Dr Edward Epsen Iii
PhD (Upenn), PhD (Durham)
Edward Epsen is the Lord Gifford Fellow in Natural Theology at the University of Aberdeen. Prior to this appointment he was the Teaching Fellow in Systematic and Philosophical Theology at King's College London. He has also served as a research fellow with the project 'God and the Book of Nature: Building a Science-Engaged Theology', a £2.44 million international project based at the University of Edinburgh and funded by the John Templeton Foundation.
Ed's main publications include the book
From Laws to Liturgy: An Idealist Theology of Creation (Brill, 2020),
and the journal articles
'Why God Had to Have an Immaculate Mother' (New Blackfriars, 2016), and
'Eternity is a Present, Time is Its Unwrapping' (Heythrop Journal, 2010).
Born in the desert highlands of Arizona, Ed studied mathematics and philosophy at Arizona State University, then completed a PhD in philosophy at the University of Pennsylvania as a William Penn Fellow. He has served as a lecturer in philosophy for the University of Pennsylvania and Champlain College. From 2010-2014 Ed worked as a social entrepreneur, founding and managing Henwyn Farm. Before joining King’s in 2017, he completed his doctorate in systematic theology at Durham University, supported by a scholarship from the Centre for Catholic Studies.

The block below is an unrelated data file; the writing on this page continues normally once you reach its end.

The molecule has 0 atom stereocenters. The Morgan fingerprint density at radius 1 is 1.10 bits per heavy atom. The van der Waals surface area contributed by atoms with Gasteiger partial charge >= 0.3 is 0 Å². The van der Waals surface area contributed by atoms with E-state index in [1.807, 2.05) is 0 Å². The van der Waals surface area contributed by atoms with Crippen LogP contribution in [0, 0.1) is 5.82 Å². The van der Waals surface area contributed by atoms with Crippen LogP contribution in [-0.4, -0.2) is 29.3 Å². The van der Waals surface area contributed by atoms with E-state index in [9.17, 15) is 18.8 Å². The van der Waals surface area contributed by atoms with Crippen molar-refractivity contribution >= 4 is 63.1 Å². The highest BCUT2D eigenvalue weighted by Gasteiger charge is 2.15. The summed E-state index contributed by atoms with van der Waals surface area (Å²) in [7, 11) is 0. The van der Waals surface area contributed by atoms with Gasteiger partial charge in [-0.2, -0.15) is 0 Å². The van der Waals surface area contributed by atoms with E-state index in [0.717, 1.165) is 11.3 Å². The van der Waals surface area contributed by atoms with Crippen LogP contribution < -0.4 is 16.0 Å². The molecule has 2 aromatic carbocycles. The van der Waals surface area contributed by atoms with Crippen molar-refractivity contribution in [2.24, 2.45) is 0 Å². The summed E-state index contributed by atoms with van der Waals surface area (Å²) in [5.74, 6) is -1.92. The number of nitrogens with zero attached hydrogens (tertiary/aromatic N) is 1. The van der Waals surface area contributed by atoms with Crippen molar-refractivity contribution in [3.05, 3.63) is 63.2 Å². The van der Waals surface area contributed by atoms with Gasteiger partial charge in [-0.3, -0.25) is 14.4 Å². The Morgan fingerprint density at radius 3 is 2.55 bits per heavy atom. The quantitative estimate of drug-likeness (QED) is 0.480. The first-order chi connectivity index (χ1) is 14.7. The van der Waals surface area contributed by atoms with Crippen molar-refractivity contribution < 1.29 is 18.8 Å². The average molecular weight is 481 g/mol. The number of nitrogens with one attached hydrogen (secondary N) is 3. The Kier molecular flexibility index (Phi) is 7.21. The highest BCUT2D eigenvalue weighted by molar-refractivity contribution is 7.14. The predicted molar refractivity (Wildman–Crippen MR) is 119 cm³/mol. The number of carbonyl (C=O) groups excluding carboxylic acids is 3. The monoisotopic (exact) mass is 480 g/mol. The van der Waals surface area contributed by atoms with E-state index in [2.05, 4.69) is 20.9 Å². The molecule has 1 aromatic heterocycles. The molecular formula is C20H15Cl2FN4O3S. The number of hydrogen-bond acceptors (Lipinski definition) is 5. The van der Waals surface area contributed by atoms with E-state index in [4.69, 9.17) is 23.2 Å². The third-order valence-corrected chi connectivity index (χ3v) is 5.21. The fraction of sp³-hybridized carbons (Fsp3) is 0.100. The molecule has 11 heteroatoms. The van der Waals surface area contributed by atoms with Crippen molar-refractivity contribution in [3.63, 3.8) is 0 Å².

My main area of research is constructive philosophical theology, especially on creation, providence, and Christology.
I am also interested in the theology-science dialogue and its history, particularly as it relates to philosophical issues of naturalism and physicalism and the theological issues surrounding divine action in nature.
Another area of active interest is Christian Platonism and its history, especially in the philosophy of Bishop Berkeley and early modern philosophy of religion.
In the past I have supervised research on such different topics as providence in the theology of Karl Barth and homiletics of the Transfiguration.
As the Gifford Fellow, I am conducting research into the early modern British tradition of philosophy of religion in thinkers such as Cudworth, Clarke, Berkeley, and Butler, in order to assess its theological value. This is a tradition that has been much maligned and misunderstood. But it offers a rich set of models for understanding the nature of religious thinking, religious language, and moral reasoning. The research is part of a larger project to investigate how elements of 'natural religion' are situated within the biblical and historical development of Christianity, to discover what can be learned for dogmatic purposes, particularly regarding doctrines such as election, providence, righteousness, sin, and church. I am especially interested in texts in Scripture and and the Christian philosophical tradition that treat the subject of conscience in its moral and religious function. What moral psychology and epistemology might we develop from these texts? How might such developments furnish us with resources for an insightful characterization of the redeemed life of grace?
I am currently co-supervising (with Prof Tom Greggs) the following PhD candidates:
Marty Phillips, 'John Wesley's Doctrines of Sin and Sanctification'
Andy Nelson, 'Sola Gratia & Hyper-Grace'